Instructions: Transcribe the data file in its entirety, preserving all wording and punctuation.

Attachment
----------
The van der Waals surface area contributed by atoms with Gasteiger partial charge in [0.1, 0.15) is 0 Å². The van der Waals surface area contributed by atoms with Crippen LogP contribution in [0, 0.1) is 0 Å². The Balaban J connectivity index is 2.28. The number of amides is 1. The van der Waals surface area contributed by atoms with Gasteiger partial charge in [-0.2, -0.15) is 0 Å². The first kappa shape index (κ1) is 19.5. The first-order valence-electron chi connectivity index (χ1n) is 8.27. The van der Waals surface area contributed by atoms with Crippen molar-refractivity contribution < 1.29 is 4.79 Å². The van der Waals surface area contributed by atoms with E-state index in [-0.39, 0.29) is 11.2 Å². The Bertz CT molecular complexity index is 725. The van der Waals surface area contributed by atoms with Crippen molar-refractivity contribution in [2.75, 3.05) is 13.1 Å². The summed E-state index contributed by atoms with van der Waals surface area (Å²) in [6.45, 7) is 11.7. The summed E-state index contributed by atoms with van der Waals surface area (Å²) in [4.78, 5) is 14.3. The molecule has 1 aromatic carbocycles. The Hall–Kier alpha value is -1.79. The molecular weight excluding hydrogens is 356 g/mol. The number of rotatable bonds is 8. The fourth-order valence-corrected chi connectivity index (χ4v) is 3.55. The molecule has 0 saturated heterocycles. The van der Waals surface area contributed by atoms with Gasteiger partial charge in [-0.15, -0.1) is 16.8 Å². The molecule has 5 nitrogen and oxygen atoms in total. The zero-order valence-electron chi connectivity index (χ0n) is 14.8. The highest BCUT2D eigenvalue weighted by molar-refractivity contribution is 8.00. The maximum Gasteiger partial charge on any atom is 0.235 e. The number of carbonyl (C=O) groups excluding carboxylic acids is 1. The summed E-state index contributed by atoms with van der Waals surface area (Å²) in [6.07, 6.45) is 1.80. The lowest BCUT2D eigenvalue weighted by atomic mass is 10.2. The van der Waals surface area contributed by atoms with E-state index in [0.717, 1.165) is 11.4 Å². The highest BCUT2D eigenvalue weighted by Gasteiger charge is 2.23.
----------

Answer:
The van der Waals surface area contributed by atoms with Gasteiger partial charge in [0.1, 0.15) is 0 Å². The van der Waals surface area contributed by atoms with Crippen LogP contribution in [0, 0.1) is 0 Å². The Balaban J connectivity index is 2.28. The number of amides is 1. The van der Waals surface area contributed by atoms with Gasteiger partial charge in [-0.2, -0.15) is 0 Å². The first kappa shape index (κ1) is 19.5. The first-order valence-electron chi connectivity index (χ1n) is 8.27. The van der Waals surface area contributed by atoms with Crippen molar-refractivity contribution < 1.29 is 4.79 Å². The van der Waals surface area contributed by atoms with E-state index in [-0.39, 0.29) is 11.2 Å². The Bertz CT molecular complexity index is 725. The van der Waals surface area contributed by atoms with Crippen molar-refractivity contribution in [2.75, 3.05) is 13.1 Å². The summed E-state index contributed by atoms with van der Waals surface area (Å²) in [6.45, 7) is 11.7. The summed E-state index contributed by atoms with van der Waals surface area (Å²) in [4.78, 5) is 14.3. The molecule has 1 aromatic carbocycles. The Hall–Kier alpha value is -1.79. The molecular weight excluding hydrogens is 356 g/mol. The number of rotatable bonds is 8. The fourth-order valence-corrected chi connectivity index (χ4v) is 3.55. The molecule has 0 saturated heterocycles. The van der Waals surface area contributed by atoms with Gasteiger partial charge in [-0.15, -0.1) is 16.8 Å². The molecule has 5 nitrogen and oxygen atoms in total. The zero-order valence-electron chi connectivity index (χ0n) is 14.8. The highest BCUT2D eigenvalue weighted by molar-refractivity contribution is 8.00. The maximum Gasteiger partial charge on any atom is 0.235 e. The number of carbonyl (C=O) groups excluding carboxylic acids is 1. The summed E-state index contributed by atoms with van der Waals surface area (Å²) in [6.07, 6.45) is 1.80. The lowest BCUT2D eigenvalue weighted by atomic mass is 10.2. The van der Waals surface area contributed by atoms with E-state index in [0.717, 1.165) is 11.4 Å². The highest BCUT2D eigenvalue weighted by Gasteiger charge is 2.23.